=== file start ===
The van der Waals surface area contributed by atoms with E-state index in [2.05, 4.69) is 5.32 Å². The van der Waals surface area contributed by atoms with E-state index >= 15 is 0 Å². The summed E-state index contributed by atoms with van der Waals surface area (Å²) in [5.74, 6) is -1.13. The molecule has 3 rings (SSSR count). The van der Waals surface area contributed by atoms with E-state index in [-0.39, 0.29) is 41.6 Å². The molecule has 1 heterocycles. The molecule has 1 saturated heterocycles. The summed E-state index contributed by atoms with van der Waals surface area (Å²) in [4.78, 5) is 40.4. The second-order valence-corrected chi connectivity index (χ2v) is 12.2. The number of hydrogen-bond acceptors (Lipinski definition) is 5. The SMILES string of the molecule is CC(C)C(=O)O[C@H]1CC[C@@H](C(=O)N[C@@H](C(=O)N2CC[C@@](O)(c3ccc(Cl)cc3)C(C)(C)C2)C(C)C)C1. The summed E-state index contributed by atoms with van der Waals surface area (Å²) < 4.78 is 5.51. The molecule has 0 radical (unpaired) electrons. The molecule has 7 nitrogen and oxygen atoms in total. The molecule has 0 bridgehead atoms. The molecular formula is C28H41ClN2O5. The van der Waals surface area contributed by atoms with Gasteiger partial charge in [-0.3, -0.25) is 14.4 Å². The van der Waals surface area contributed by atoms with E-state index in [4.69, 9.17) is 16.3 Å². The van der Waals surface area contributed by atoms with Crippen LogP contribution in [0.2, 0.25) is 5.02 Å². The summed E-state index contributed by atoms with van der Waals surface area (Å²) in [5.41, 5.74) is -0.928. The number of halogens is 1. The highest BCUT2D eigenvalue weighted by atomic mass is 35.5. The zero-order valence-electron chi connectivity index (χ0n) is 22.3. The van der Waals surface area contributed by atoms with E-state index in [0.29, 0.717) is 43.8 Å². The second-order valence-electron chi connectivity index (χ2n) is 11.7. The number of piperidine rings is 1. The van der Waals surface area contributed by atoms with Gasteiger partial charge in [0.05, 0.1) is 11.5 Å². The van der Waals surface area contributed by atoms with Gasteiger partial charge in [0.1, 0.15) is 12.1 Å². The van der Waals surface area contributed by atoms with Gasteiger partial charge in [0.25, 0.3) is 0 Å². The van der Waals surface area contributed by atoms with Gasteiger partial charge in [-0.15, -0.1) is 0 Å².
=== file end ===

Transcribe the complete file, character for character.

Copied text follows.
The van der Waals surface area contributed by atoms with E-state index in [2.05, 4.69) is 5.32 Å². The van der Waals surface area contributed by atoms with E-state index >= 15 is 0 Å². The summed E-state index contributed by atoms with van der Waals surface area (Å²) in [5.74, 6) is -1.13. The molecule has 3 rings (SSSR count). The van der Waals surface area contributed by atoms with E-state index in [-0.39, 0.29) is 41.6 Å². The molecule has 1 heterocycles. The molecule has 1 saturated heterocycles. The summed E-state index contributed by atoms with van der Waals surface area (Å²) in [4.78, 5) is 40.4. The second-order valence-corrected chi connectivity index (χ2v) is 12.2. The number of hydrogen-bond acceptors (Lipinski definition) is 5. The SMILES string of the molecule is CC(C)C(=O)O[C@H]1CC[C@@H](C(=O)N[C@@H](C(=O)N2CC[C@@](O)(c3ccc(Cl)cc3)C(C)(C)C2)C(C)C)C1. The summed E-state index contributed by atoms with van der Waals surface area (Å²) < 4.78 is 5.51. The molecule has 0 radical (unpaired) electrons. The molecule has 7 nitrogen and oxygen atoms in total. The molecule has 0 bridgehead atoms. The molecular formula is C28H41ClN2O5. The van der Waals surface area contributed by atoms with Gasteiger partial charge in [-0.3, -0.25) is 14.4 Å². The van der Waals surface area contributed by atoms with E-state index in [4.69, 9.17) is 16.3 Å². The van der Waals surface area contributed by atoms with Crippen LogP contribution in [0.2, 0.25) is 5.02 Å². The summed E-state index contributed by atoms with van der Waals surface area (Å²) in [5.41, 5.74) is -0.928. The number of halogens is 1. The highest BCUT2D eigenvalue weighted by atomic mass is 35.5. The zero-order valence-electron chi connectivity index (χ0n) is 22.3. The van der Waals surface area contributed by atoms with E-state index in [0.29, 0.717) is 43.8 Å². The second-order valence-electron chi connectivity index (χ2n) is 11.7. The number of piperidine rings is 1. The van der Waals surface area contributed by atoms with Gasteiger partial charge in [0.05, 0.1) is 11.5 Å². The van der Waals surface area contributed by atoms with Gasteiger partial charge in [0.1, 0.15) is 12.1 Å². The van der Waals surface area contributed by atoms with Gasteiger partial charge in [0.25, 0.3) is 0 Å². The van der Waals surface area contributed by atoms with Gasteiger partial charge in [-0.15, -0.1) is 0 Å².